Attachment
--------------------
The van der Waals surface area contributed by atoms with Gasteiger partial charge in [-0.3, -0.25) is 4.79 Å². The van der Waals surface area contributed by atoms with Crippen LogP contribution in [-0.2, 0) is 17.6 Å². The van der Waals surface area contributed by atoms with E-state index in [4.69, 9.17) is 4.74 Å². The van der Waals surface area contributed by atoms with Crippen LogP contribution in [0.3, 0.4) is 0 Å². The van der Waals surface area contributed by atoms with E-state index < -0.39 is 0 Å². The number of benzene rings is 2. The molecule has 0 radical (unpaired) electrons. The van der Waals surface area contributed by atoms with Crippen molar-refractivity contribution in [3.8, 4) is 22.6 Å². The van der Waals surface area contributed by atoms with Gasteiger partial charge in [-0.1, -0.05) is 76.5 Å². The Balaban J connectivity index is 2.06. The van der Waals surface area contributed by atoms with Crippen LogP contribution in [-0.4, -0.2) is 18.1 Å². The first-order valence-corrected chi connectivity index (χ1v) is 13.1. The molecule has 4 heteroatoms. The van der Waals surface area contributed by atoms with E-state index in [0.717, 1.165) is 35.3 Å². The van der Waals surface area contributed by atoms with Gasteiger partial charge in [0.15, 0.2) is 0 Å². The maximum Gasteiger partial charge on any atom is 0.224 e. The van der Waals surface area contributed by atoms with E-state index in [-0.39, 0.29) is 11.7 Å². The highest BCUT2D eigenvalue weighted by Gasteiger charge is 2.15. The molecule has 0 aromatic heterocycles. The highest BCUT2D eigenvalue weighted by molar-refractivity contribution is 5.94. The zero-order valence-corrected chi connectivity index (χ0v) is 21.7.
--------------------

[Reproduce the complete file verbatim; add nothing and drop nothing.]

The van der Waals surface area contributed by atoms with Gasteiger partial charge in [-0.3, -0.25) is 4.79 Å². The van der Waals surface area contributed by atoms with Crippen LogP contribution in [-0.2, 0) is 17.6 Å². The van der Waals surface area contributed by atoms with E-state index in [4.69, 9.17) is 4.74 Å². The van der Waals surface area contributed by atoms with Crippen LogP contribution in [0.3, 0.4) is 0 Å². The van der Waals surface area contributed by atoms with E-state index < -0.39 is 0 Å². The number of benzene rings is 2. The molecule has 0 radical (unpaired) electrons. The van der Waals surface area contributed by atoms with Crippen molar-refractivity contribution in [3.8, 4) is 22.6 Å². The van der Waals surface area contributed by atoms with Gasteiger partial charge in [-0.1, -0.05) is 76.5 Å². The Balaban J connectivity index is 2.06. The van der Waals surface area contributed by atoms with Crippen LogP contribution in [-0.4, -0.2) is 18.1 Å². The first-order valence-corrected chi connectivity index (χ1v) is 13.1. The molecule has 4 heteroatoms. The van der Waals surface area contributed by atoms with E-state index in [0.717, 1.165) is 35.3 Å². The van der Waals surface area contributed by atoms with Gasteiger partial charge in [0.15, 0.2) is 0 Å². The maximum Gasteiger partial charge on any atom is 0.224 e. The van der Waals surface area contributed by atoms with E-state index in [-0.39, 0.29) is 11.7 Å². The highest BCUT2D eigenvalue weighted by Gasteiger charge is 2.15. The molecule has 0 aromatic heterocycles. The highest BCUT2D eigenvalue weighted by molar-refractivity contribution is 5.94. The zero-order valence-corrected chi connectivity index (χ0v) is 21.7.